House of Fraser's Oxford Street store

LONDON — British retailer House of Fraser has laid out its initiatives for the next five years.

At a presentation held at their head offices on Baker Street, chairman Frank Slevin said it’s been a transformational period for the company. “The business was undoubtedly insufficient [for] probably over at least 20 years…,” said Slevin. “It was essentially on life support. The store portfolio had been neglected. We had no clear vision for the future and poor understanding for our customer base at the center. I think we knew the customer out and around the store, but I’m not sure we really knew who our customer was at the center of the business. Our product line therefore was not necessarily in line with what our customer wanted from us and there’s no doubt that our marketing was definitely not in line with our customer. In addition, we had a brand that was premium but not really developing with the times.”

On a positive note, Slevin touted the company’s heritage, product portfolio, brands and partners. “The store portfolio has great potential,” he said. “We’re a business assaulted from all sides by disrupters of all forms and we need to be a disrupter in this market. We cannot sit passively by waiting to be disrupted. We have an opportunity here to be in the forefront of that change. Department stores have a unique opportunity to lead the way. We have scale, we have incredible locations, and we have a very loyal customer base and we’ve already started to make significant changes.”

Chief financial officer Colin Elliot said the retailer plans to spend 45 million pounds, or $55.6 million, on improvements with a focus on its IT infrastructure. Meanwhile, David Walmsley, chief customer officer, said the company reviewed their product, customer experience, infrastructure, warehousing and logistics. Through focus groups, Walmsley said the company has redefined their customer who is “perfectly imperfect” and has a “purpose-driven lifestyle built around children and her partner and her lifestyle is complex.” Walmsley said knowing who the customer was, it was able to reposition accordingly.

He said next month, the retailer plans to launch House of Fraser Journal with 900,000 copies to be distributed and sent to its customer database. Another area it’s developing is its web site — which will relaunch. In addition, it plans to have a mobile-first mind-set, adjusting the platform for digital devices. Other initiatives include more costumer service contact in-store, hosting more events and incorporating experiential treatments, such as restaurants within the shopping experience.

Maria Hollins, executive director, buying and design, said women’s wear is the retailer’s biggest fashion category and that it plans to streamline its offering. Hollins said the nine house brands will be reduced to five and the retailer will introduce accessories collections for each. Linea, the oldest brand carried by the retailer, will get a sleeker and more contemporary look, while better materials and fabrics will be used for Biba. The retailer plans to launch another in-house brand later this year, but was mum on the details.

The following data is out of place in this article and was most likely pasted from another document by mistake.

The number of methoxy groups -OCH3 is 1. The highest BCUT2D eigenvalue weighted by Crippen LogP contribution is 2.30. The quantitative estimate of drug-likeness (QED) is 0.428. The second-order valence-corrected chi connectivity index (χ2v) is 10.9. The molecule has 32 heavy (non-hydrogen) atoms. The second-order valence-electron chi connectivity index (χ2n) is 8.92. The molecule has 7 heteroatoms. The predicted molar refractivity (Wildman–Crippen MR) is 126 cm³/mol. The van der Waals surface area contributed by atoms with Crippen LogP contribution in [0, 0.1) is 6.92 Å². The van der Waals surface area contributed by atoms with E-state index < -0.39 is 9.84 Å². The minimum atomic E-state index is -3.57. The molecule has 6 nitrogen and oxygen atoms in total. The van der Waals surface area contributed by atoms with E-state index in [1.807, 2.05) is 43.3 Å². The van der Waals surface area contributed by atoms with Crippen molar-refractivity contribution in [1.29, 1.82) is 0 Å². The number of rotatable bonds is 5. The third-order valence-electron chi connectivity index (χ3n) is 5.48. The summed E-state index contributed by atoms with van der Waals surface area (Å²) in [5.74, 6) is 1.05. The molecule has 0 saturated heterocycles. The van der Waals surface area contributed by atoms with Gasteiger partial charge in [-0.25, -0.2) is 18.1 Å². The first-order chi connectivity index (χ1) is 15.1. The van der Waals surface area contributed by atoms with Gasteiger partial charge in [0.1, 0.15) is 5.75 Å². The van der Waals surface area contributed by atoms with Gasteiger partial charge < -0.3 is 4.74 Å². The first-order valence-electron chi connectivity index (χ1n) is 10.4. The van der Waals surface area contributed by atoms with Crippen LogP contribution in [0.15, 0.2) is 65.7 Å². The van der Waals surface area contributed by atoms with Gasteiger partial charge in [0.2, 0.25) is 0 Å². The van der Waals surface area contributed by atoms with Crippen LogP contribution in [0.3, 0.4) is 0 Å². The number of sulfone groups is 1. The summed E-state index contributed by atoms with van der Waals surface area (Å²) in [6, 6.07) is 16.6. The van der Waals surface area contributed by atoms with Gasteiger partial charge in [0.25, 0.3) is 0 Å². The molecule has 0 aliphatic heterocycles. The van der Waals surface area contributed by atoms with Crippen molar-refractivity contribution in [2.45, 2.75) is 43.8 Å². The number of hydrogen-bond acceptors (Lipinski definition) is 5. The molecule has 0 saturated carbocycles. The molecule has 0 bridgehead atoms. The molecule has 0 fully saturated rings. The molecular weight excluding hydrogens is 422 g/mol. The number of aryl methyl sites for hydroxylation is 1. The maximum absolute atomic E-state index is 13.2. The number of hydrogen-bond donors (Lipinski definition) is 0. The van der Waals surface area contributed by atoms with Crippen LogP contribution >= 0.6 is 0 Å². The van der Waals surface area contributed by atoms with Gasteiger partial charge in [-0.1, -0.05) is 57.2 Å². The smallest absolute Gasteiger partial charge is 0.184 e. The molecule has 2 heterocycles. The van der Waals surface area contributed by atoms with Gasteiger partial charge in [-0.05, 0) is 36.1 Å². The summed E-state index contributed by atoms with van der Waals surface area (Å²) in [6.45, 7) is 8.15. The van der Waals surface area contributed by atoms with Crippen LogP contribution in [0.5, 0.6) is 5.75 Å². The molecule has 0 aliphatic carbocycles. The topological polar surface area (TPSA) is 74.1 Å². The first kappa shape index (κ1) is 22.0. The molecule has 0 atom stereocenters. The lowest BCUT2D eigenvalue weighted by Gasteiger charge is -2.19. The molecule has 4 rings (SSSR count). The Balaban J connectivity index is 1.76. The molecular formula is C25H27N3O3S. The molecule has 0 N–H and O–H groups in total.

In terms of their third-party brands, House of Fraser plans to extend names such as Jigsaw and North Face while cutting others. “We’re also going to be exiting some brands,” said Hollins. “Brands that are at the extreme end of our current range…our young fashion brands and our older-generation brands. What we’ll do is that we’ll focus more on the brands that resonate with the customer.”

The retailer plans to focus on fashion, beauty, lifestyle and home items and will allow more space to showcase merchandise for brands such as Barbour. There will also be a “Test Bed” area, a dedicated space of brands that will be refreshed seasonally, as well as an ath-leisure offering — with Acai as one on its exclusive labels — and a gifting area, positioned on the ground floor. Hollins also addressed pricing and said they are moving away from discounts and focusing on a more disciplined approach to sales, tightening their buys and reducing overall stock levels.

To date, the company has invested in 12 stores over the last two years and its online business now accounts for 20 percent of sales. Slevin said House of Fraser has opened a store in Nanjing, in China, the retailer’s first step in their expansion into Asia with plans to expand in the Middle East. The company has also launched a responsible retailer program and set up the House of Fraser Foundation, to focus on charitable efforts. “We are in active negotiations on a number of potential locations in the Middle East,” added Slevin.

The company has seen a wave of changes over the past few years. It is operating without a chief executive officer, but Slevin said he is confident in his committee. “I’ve got a first-rate group of executives running the business,” he said. “This is a situation where it is important for us to get the right person to run the business. But hopefully, you’ve seen today that the people in place are the people who I think are right to drive change in this business going forward.”

As reported in November, Nigel Oddy resigned as ceo after less than two years in the role.

RELATED STORY: Nigel Oddy Steps Down as Chief Executive Officer of House of Fraser >>

According to British media reports last year, House of Fraser’s owner Yuan Yafei of Sanpower has not made good on promises to invest in the store or in international expansion. Sanpower purchased House of Fraser three years ago.

It has also been a rough time for British high-street retailers. Last year, BHS and Austin Reed were both placed into administration.

load comments
blog comments powered by Disqus